Reprinted below is the text of Bill Van Siclen's review of Russ Smith's installation "Fallujah Blues" at AS220's Upstairs Gallery in Providence, Rhode Island. The review appeared in the June 8, 2006 issue of The Providence Journal . . .
Art Scene by Bill Van Siclen
ATTACK ON THE WAR
Russ Smith's harrowing "Fallujah Blues" takes aim at the war in Iraq in AS220's upstairs gallery. In particular, the installation-style exhibit explores the month-long attack on the Iraqi city of Fallujah in November 2004.
Dubbed "Operation Phantom Fury," the attack was triggered by the gruesome murder of four American military contractors several months earlier. Among other things, the men -- all employees of Blackwater USA, a secretive North Carolina company that supplies private security forces for the military -- were shot, burned and then hung from a bridge in the center of town.
In response, American forces launched a major attack that destroyed large parts of Fallujah and killed as many as 100,000 [sic] Iraqis. There were also reports that American planes dropped bombs laden with white phosphorous, a chemical weapon that melts its victims' flesh.
In an artist's statement, Smith says he first became interested in the story after hearing about [the] attack on the Blackwater employees (Smith refers to them as "mercenaries"). Indeed, most of the installation consists of a post-ambush tableau, complete with hunks [of] twisted metal, scattered cinderblocks and bits of charred clothing hanging from the ceiling.
Smith, a South County artist, also supplies plenty of printed information about the initial attack and the American response.
Yet as powerful as this material is, it's constrained by the gallery's small size. In a larger space, where the scale of the installation could approximate the scale of a war zone, "Fallujah Blues" would be even more powerful.
Still, with fresh allegations of atrocities in Haditha swirling around the military this week, it remains a timely and affecting installation.
"Fallujah Blues" continues through June 25 at AS220, 115 Empire St. in Providence. Hours: Mon-Fri noon-6 pm, Sat noon-4 pm, and by appointment. Phone: (401) 831-9327.
* "Grisly and unsparing, Smith's multi-media installation reverberates with the horrors of war in images and words that won't be found in the daily sound bites, press conferences and talking head shows."
What follows is the text of a review of Russ Smith's April 2006 installation "Fallujah Blues" at the Courthouse Center for the Arts in West Kingston, Rhode Island. The review appeared in the April 27, 2006 issue of The South County Independent . . .
Review: Examining the art of making war
Passion and outrage fuel both sides of the war debate, but only recently have protesters found a vision to go with their voice. Suddenly the shooting gallery of Iraq is a target for the art galleries of America. Two local exhibitions are a case in point. Both "Fallujah Blues," an installation by North Kingstown artist Russ Smith that inhabits the Boss Gallery at the Courthouse Center for the Arts in West Kingston, and "Hubris Corpulentis," a mix of satire and art by San Francisco's Art Hazelwood on display at the University of Rhode Island Library Gallery, take dead aim at the Iraq War in exhibits that will undoubtedly provoke thought and stir emotion . . .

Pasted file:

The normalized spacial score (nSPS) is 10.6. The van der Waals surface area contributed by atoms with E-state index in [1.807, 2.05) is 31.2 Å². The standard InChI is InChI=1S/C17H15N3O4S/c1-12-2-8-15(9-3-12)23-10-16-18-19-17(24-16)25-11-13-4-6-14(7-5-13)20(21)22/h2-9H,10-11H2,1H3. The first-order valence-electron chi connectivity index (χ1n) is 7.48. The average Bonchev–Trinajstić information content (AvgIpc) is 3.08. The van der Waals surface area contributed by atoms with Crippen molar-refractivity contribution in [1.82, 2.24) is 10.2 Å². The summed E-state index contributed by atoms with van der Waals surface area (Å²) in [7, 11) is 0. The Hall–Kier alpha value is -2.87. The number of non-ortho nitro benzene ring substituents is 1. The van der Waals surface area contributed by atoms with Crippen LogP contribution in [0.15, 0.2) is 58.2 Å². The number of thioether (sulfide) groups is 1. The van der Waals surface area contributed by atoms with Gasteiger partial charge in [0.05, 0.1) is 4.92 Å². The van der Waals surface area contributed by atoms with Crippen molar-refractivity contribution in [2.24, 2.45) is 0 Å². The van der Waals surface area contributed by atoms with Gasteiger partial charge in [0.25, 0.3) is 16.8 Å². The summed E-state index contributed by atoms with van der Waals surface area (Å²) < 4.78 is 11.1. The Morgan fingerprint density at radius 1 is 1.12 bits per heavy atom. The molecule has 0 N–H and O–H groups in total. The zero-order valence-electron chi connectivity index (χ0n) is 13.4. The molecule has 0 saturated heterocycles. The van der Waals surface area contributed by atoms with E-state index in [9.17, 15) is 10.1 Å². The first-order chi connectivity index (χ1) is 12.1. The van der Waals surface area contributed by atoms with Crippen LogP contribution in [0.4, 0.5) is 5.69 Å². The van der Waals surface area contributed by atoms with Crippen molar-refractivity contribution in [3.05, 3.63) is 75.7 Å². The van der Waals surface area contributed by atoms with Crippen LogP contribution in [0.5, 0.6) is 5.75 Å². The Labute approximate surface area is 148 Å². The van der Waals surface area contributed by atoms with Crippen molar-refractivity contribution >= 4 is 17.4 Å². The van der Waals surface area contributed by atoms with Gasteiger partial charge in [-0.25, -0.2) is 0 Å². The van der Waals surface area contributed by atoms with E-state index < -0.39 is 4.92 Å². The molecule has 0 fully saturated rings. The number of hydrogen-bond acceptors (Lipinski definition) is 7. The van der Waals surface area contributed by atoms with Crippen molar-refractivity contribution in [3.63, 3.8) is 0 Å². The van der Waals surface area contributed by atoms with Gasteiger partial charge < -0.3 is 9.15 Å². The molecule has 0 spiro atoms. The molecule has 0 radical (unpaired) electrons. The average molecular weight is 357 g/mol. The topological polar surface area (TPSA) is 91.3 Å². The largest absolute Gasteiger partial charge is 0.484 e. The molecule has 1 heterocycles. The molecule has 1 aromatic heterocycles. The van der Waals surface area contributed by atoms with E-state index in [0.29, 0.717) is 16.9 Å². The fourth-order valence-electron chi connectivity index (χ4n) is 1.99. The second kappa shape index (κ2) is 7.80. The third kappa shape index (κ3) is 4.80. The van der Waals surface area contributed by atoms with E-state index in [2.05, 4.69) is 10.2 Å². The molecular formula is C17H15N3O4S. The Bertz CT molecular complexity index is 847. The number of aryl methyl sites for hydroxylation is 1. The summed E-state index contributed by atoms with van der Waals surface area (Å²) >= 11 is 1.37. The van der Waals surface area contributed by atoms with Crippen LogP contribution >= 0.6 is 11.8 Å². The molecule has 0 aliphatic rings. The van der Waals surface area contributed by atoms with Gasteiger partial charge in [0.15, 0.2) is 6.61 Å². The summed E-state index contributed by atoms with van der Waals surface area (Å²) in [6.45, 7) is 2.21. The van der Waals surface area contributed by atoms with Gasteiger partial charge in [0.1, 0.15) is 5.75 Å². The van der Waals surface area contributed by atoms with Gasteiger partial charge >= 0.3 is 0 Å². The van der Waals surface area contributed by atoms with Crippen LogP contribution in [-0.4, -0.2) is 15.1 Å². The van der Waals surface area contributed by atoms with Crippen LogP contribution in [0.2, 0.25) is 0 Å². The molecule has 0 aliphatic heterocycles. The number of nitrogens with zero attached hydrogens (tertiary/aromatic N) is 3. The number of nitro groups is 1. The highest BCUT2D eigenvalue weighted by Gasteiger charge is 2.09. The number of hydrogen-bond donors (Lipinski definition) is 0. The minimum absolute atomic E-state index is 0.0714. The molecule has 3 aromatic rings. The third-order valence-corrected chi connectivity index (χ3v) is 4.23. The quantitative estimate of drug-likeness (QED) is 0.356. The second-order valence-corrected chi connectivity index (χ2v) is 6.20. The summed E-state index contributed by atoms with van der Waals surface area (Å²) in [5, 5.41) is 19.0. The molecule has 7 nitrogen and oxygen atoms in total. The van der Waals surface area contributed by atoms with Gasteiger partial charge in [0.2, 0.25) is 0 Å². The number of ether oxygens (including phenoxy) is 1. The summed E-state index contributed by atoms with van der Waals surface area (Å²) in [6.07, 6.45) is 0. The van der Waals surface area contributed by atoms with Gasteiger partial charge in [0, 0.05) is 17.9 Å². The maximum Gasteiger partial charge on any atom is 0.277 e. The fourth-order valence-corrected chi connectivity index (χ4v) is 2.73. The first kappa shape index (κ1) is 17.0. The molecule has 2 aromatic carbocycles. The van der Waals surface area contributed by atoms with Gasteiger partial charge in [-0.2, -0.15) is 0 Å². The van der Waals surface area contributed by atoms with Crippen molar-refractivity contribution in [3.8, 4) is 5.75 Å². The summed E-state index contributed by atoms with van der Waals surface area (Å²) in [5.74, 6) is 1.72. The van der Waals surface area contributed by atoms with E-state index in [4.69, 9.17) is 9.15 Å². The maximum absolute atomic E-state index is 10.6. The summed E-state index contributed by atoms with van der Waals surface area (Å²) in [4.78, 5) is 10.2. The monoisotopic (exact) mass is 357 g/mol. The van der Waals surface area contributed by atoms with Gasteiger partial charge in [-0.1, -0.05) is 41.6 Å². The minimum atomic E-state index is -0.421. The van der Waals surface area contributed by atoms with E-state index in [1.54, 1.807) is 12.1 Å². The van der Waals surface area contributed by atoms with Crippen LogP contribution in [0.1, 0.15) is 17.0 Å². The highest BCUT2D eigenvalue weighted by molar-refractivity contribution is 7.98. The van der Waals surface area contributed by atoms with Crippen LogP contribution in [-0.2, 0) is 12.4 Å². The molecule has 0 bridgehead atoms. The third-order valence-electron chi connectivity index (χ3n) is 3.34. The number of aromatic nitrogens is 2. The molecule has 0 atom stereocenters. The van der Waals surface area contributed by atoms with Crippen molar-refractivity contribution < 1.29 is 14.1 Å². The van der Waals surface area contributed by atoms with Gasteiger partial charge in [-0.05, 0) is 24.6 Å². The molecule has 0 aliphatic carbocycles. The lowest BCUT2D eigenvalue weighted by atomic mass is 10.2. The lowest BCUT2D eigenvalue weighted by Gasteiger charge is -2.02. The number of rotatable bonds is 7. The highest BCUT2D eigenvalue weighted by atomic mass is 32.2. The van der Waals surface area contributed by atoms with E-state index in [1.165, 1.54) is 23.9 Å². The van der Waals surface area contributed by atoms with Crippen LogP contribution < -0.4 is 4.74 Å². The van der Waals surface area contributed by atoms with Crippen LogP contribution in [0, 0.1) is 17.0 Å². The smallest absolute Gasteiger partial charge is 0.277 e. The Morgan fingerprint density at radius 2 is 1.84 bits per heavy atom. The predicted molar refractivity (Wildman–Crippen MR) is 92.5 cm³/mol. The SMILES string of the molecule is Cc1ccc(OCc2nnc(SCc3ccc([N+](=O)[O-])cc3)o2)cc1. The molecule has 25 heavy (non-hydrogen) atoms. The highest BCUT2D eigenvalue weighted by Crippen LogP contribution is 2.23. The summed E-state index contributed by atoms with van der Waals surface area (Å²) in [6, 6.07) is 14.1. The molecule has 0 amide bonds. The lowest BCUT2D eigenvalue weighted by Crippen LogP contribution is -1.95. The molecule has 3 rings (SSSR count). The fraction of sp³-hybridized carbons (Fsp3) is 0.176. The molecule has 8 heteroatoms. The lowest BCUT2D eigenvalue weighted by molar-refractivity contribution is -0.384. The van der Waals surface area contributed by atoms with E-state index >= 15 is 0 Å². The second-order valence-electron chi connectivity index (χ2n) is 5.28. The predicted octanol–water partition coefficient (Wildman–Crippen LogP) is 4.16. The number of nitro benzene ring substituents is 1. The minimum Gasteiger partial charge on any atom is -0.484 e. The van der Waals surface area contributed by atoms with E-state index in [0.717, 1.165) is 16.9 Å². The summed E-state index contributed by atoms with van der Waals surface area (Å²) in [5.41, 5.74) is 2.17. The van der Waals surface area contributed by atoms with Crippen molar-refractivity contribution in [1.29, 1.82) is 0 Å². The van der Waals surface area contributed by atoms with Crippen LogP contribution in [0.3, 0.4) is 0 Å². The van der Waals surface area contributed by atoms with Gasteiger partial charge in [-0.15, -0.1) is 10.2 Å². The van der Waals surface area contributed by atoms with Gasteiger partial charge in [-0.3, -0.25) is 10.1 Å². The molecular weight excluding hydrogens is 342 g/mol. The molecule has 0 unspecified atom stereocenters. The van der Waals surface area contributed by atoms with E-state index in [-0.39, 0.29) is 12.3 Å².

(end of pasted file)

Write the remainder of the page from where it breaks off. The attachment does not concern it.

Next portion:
The centerpiece of Smith's installation is the rubble in the middle of the room, a chaos of blown-apart bricks and cinderblocks, boots and burnt rags, scattered sand and pieces of metal. Hanging overhead from the light fixtures are black drapes representing charred clothing.
It is a still life of modern war, a fragmented scene of a truck bombing that has become all too familiar an image, found objects that represent the barbed wire, rusted iron, jagged concrete and twisted metal landscapes of the battlefield.
Exploding out from the main installation are sculptures, posters, photographs, writings and other media.
A poster of George Bush's mug is presented as a kind of anti-Uncle Sam. Underneath the president is a two-toned word: DISOBEY, with the first syllable a separate color from the second two. On another wall an American flag hangs upside down. The lyrics to John Fogarty's prescient anti-Vietnam War song, "Fortunate Son," are exhibited. There is also an anecdote about the disconnect between the powerful and the poor, a news item about President Bush called "A Day in the Life of a Millionaire's Son."
The story of "Fallujah Blues" unfolds on two walls in large text. It starts in the manner of a fairy tale: "Once upon a time, in Holland, Michigan, a man named Edgar Prince started up a small automotive parts supply business." The resulting narrative tells a chilling story in journalistic detail about the horrific deaths of four Americans in the city of Fallujah on March 31, 2004. Along the way it chronicles the extent of secret involvement by ultra-conservative influence peddlers, reading like the postscript to President Eisenhower's fateful warning about "the military-industrial complex" and its role in American policy making.
It's a searing piece of writing, raising questions about the privatization of modern warfare and the clandestine nature of military companies like Blackwater USA, which trained the four U.S. citizens who were killed in Fallujah. Even more disturbing are photographs on the opposite wall, covered in shrouds, each an image of a corpse mutilated, burned and blown apart.
Grisly and unsparing, Smith's multi-media installation reverberates with the horrors of war in images and words that won't be found in the daily sound bites, press conferences and talking head shows . . . Smith aims for the gut in a matter-of-fact style.